Cars Will Heal Their Own Scratches and Scrapes
The key ingredient of the new material created by polymer scientist Marek Urban and his doctoral student Biswajit Ghosh is a dash of a precursor to chitosan, a structural element in the shells of crabs, shrimp, insects and fungi. To the chitosan precursor, the scientists added oxetane, a ringed molecule that can be broken without much energy. Then they incorporated this new OXE-CHI molecule into polyurethane, the material that might need repair.Several approaches have been taken to self-healing materials, and as humans begin to colonise more treacherous environments -- such as outer space, the sea bottom, the open seas, and polar environments -- it will become more important for their habitats and transport vehicles to be able to heal any breaches, perforations, or structural fatigue.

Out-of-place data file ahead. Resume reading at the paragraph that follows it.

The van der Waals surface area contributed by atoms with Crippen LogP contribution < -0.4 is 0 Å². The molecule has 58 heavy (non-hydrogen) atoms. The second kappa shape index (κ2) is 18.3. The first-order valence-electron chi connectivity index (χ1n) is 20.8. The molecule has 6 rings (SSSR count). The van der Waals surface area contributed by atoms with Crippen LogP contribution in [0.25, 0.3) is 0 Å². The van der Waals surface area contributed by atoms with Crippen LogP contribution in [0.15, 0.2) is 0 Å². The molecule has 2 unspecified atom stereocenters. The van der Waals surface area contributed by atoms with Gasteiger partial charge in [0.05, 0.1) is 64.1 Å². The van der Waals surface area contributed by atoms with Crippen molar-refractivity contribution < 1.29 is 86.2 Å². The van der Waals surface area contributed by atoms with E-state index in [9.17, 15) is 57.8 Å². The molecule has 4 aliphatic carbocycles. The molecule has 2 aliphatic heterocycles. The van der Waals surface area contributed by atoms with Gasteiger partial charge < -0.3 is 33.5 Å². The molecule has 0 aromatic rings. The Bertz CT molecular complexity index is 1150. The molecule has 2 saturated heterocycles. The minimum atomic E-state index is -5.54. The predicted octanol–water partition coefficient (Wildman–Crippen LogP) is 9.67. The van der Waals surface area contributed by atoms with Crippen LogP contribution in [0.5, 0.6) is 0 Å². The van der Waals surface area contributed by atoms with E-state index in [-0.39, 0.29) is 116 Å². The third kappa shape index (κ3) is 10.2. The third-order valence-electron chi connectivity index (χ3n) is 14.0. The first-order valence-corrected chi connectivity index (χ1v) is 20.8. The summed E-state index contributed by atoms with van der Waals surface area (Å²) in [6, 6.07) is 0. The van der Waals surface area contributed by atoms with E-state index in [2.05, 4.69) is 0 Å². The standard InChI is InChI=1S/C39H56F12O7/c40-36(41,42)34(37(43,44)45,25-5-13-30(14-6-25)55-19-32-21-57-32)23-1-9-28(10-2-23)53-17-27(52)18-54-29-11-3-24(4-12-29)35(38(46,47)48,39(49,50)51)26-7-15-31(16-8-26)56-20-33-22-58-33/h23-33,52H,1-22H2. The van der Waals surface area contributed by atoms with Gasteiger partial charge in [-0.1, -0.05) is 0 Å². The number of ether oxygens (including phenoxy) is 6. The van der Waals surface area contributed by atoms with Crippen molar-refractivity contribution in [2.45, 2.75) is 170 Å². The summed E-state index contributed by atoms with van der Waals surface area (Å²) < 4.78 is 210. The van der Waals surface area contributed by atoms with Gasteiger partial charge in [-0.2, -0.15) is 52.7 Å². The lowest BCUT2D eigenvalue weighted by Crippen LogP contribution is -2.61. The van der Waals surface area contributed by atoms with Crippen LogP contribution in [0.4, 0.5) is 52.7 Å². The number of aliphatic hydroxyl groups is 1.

Scratching the new material breaks the oxetane rings, exposing a reactive end hungry to bind to something, explains Urban, of the University of Southern Mississippi in Hattiesburg. UV light then cleaves the chitosan component, which in turn binds to the reactive ends made by the scratch.
Test scratches made with a razor blade healed after less than an hour of exposure to a 120 watt florescent UV lamp, a little more power than you’d get from sitting in the sun, the researchers report. _ScienceNews
Our brave new future of rising hazard requires better materials. Anything less would be uncivilised.
Labels: materials science